By: Chris Hughes
“Make a legal u-turn”, “Recalculating”, “Address cannot be found”, Ahhh the GPS. The device we all love to hate. The GPS or global positioning system has already become the go to source for navigational assistance. It’s coming standard in our cars, adaptable for our snowmobiles and motorcycles, and is even in our pockets at all times as a built in feature on most smart phones. It’s used almost religiously for things like finding an arena in a small town, to buy something off Kijiji, to find an address at night down a dark country road, or just to find that little café everyone’s raving about in the city. It’s become a necessity, just like the phone book or paper map used to be. But is it really good for tourism? Lets navigate our way through some of the pros and cons.
Pro: Reduces the number of in car domestic disputes while navigating.
Con: Increases the number of in car domestic disputes when things go wrong with the GPS.
Pro: Creates the most efficient direct route to the motel you just booked.
Con: It means you don’t stop to see anything along the way, as you are too afraid to deviate off the GPS course even if the kids have to pee.
Pro: You can get to places without any previous knowledge or research about location, as you just punch the address into the GPS and it does the thinking for you.
Con: You know absolutely nothing about the destination or places along the way as you have done no research.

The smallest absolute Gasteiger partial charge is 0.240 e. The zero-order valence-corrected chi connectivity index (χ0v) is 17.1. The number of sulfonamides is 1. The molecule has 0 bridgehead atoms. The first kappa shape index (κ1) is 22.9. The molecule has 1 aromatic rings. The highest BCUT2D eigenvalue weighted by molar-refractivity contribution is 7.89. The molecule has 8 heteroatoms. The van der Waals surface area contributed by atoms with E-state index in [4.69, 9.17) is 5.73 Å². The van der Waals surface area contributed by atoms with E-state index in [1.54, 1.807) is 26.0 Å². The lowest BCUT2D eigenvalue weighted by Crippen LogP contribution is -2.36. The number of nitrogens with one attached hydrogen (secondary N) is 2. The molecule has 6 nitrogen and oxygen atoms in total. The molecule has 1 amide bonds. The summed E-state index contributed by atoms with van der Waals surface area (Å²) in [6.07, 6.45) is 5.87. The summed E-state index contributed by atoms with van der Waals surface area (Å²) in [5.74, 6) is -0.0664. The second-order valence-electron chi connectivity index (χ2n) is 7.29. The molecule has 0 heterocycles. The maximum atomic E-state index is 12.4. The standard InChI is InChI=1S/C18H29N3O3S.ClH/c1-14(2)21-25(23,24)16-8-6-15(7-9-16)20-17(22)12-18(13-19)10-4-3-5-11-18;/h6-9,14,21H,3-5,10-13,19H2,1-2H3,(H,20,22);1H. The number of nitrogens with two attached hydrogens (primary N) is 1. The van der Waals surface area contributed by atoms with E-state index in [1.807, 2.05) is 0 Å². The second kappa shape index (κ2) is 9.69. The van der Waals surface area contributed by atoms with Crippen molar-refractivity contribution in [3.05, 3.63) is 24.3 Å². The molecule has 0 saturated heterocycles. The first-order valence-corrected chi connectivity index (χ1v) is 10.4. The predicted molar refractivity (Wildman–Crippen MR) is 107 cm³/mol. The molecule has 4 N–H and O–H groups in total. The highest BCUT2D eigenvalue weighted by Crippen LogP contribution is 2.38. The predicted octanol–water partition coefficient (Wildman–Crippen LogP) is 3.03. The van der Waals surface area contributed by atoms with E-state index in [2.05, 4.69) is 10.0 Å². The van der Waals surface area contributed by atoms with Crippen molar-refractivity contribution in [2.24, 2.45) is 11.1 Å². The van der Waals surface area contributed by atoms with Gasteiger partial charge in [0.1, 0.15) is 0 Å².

Pro: You save trees as you never touch another paper map again.
Con: What do you use when your GPS malfunctions?
Pro: Smart phones with integrated GPS and Google maps mean you only need one device to get you there.
Con: What if you don’t have service and you forgot your charger?
Pro: With Bluetooth technology, motorsports enthusiasts can have turn-by-turn directions audible right inside their helmet.
Con: Directions get in the way of the sound of your motorcycle and having someone tell you what to do is just not cool.
Pro: You can select a voice that best suits your personality.
Con: When you start to talk back to the voice in the same accent, you might have a problem.
As you can probably tell, I still think there is an important place for other navigational aids such as the paper map in today’s travel world. As a route developer, we always want to encourage people to slow down, explore their surroundings or places en route to their destination. When everyone is on ‘autopilot’, just listening for that next turn direction from their cars speaker system, we really question how much they are getting from their surroundings. How many times have you put all your faith into your GPS, gotten to your destination and realized you have no idea where you actually are. Scary feeling right?
Highway Signage – Still Necessary?
Some people now argue that highway signage is becoming less important as the GPS becomes more prevalent with drivers. I say the exact opposite. They create a sense of comfort with travellers knowing they are on the right path, and if and when the GPS malfunctions they are an important safety back up. More importantly are the attraction signs found along the route. As mentioned above people are doing less and less research about how to get to their destination, therefore are missing the opportunity to learn about any hidden gems or attractions along their satellite-aided path. Highway signage, can instantly tell people that a scenic lookout, famous butter tart bakery or historic downtown district is coming up on your left. But signs only work if drivers are paying attention to the road and not their in-dash GPS screen.
As we all know, travel is all about the journey, exploring destinations, seeking out new experiences, all that are away from home, outside of your familiar comfort zone. The GPS is certainly making the navigational portion of travel easier and more comfortable. Is the printed map and old-fashioned road signage dead? We think not.